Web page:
As used herein, phospholipids and lysophospholipids refer to the class of lipid compounds containing a phosphorus atom, a glycerol moiety, 0 to 2 fatty acid groups, and a nitrogenous base. Such phospholipids are considered derivatives of phosphatidic acid. Such phospholipids are wide spread in bacterial, animal, and plant tissues in which they are typically found in bilipid formations such as membranes and other sub-cellular structures. Such phospholipids are termed amphipathic compounds since they have both polar and non-polar regions thereby permitting their structures to associate with both hydrophilic and hydrophobic environments.
A preferred phospholipid within the practice of the present invention is lysophosphatidylethanolamine, or LPE. Phosphatidylethanolamine includes a pair of fatty acid components which may be saturated or unsaturated. LPE is derived from phosphatidylethanolamine by lysis of one fatty acid group therefrom. LPE is conventionally derived from egg yolk and is available commercially. Other related lysophospholipids, or phospholipids from which one fatty acid has been removed, are also useful within the present invention, with the preferred lysophospholipids being those which contain ethanolamine.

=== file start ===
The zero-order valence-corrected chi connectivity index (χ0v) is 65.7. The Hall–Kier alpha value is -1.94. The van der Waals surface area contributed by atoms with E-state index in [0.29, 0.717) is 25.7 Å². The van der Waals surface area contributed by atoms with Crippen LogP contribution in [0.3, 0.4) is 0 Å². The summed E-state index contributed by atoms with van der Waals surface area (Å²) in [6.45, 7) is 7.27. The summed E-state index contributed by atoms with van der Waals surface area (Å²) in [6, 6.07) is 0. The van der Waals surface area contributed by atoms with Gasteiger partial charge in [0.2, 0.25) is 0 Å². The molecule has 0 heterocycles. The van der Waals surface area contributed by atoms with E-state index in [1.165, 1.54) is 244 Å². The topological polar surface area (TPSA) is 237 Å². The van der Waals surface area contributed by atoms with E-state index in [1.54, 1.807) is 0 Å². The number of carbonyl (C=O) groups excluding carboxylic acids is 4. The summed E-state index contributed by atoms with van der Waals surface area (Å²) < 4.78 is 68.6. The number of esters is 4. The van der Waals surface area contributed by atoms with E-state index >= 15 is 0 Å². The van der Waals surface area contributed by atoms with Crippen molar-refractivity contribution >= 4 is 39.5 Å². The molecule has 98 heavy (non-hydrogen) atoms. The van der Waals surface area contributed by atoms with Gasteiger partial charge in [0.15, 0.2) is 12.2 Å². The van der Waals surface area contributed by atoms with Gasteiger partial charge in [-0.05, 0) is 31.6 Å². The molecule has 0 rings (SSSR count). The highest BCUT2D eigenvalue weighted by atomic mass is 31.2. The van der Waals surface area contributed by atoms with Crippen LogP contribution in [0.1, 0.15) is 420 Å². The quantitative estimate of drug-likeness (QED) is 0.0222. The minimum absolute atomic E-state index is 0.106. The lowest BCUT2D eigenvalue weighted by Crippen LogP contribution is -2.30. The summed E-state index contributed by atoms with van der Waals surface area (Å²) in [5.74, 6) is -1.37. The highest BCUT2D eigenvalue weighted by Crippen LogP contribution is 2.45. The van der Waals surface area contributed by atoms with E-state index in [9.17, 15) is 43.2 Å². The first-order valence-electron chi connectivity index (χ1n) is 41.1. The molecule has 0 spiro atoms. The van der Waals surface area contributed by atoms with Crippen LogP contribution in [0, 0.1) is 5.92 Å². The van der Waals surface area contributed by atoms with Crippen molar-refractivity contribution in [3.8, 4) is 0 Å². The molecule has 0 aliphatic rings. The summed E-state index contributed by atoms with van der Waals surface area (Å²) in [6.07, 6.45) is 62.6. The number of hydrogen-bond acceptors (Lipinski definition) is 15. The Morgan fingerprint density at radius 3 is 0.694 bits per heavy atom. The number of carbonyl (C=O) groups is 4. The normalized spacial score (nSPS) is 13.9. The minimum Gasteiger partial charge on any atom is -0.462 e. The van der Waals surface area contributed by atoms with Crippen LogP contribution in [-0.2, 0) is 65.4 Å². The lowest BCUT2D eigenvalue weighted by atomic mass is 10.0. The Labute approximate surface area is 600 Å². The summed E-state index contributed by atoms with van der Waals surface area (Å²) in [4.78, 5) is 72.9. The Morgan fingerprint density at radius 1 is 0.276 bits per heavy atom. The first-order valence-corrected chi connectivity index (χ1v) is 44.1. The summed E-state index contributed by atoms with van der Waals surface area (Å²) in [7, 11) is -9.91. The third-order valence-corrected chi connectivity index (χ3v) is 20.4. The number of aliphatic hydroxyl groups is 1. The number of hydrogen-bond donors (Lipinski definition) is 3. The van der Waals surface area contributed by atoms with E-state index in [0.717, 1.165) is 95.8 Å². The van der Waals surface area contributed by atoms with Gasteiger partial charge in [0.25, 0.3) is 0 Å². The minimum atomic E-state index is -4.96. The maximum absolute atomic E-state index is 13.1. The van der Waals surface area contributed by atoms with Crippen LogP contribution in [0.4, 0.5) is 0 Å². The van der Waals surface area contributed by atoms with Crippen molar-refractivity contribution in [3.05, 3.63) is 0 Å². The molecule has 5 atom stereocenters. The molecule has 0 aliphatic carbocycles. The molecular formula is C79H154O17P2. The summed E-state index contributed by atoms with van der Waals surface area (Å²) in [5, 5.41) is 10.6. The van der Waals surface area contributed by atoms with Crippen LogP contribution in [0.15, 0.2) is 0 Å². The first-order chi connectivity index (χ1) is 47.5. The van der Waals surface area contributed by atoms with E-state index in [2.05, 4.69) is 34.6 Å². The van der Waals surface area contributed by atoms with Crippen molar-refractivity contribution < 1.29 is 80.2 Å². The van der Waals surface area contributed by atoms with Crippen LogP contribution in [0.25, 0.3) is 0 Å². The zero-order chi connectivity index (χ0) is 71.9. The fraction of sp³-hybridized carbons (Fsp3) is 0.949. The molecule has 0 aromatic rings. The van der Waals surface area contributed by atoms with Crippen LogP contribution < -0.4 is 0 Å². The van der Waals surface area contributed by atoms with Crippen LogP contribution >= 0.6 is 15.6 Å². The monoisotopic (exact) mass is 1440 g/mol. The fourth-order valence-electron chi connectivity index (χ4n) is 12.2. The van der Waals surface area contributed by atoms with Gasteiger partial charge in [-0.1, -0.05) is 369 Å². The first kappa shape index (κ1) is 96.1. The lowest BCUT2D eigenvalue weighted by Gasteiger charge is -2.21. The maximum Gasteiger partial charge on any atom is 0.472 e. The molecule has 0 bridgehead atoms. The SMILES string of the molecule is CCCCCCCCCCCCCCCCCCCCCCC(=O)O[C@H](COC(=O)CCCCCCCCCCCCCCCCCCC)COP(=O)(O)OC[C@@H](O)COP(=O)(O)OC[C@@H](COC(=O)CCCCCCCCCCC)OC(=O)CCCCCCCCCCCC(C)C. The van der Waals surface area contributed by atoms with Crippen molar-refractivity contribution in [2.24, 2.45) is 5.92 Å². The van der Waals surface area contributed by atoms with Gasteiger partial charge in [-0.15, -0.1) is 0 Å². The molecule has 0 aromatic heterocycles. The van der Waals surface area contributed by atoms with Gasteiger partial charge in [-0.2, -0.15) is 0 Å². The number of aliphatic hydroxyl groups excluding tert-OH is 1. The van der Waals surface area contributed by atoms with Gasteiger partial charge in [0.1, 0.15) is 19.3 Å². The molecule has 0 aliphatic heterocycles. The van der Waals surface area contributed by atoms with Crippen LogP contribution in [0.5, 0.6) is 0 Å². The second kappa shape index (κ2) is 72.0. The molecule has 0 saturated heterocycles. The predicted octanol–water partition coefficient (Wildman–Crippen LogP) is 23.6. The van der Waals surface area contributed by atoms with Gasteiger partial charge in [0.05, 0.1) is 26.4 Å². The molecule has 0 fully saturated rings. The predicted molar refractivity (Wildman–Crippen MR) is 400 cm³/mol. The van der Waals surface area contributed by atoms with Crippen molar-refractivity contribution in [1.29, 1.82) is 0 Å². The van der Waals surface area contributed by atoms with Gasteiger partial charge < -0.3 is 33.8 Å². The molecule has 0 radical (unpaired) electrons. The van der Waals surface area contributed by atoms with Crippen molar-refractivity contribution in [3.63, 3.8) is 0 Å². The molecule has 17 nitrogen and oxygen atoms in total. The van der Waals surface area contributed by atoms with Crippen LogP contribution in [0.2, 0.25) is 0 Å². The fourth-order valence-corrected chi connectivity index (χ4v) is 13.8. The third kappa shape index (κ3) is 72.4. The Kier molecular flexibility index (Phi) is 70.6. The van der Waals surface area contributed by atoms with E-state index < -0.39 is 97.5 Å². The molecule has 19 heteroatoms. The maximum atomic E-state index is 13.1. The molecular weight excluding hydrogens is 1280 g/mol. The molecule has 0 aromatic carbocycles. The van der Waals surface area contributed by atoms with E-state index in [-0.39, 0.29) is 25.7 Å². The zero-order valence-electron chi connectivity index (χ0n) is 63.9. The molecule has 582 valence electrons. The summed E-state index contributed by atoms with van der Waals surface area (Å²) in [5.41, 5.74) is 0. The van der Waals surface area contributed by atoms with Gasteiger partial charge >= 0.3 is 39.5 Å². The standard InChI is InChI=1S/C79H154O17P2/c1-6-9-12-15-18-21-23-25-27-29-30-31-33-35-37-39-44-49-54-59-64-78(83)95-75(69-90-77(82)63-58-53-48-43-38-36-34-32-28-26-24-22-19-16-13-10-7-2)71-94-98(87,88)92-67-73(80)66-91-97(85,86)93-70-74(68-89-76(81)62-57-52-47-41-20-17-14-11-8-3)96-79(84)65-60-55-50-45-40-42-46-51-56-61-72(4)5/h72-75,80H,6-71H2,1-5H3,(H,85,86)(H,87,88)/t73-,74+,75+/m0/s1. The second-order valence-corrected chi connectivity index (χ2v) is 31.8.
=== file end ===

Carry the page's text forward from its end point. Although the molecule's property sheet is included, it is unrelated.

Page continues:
It has been found that the application of such phospholipids, and LPE, can be done to green tissues, to fruit prior to harvest, to fruit during post-harvest, or to excised tissues from fruit, all with beneficial effect. The beneficial effects can be enhanced by the presence of enhancement agents, such as ethanol or calcium chloride, although such devices may not be necessary to achieve the desired effects. Ethanol appears to act by enhancing the penetration of LPE while the enhancement activity of calcium chloride appears to be related to a metabolic function and perhaps an influence on membrane integrity. LPE has been found to have significant advantages when compared with other commercially available ripening agents, such as ethephon, in that LPE does not result in significant leaf die-off or other adverse effects on the green foliar tissue of the treated fruiting plant. It has also been found that LPE enhances the storage stability of harvested fruit so as to aid in its long term storage for commercially marketing.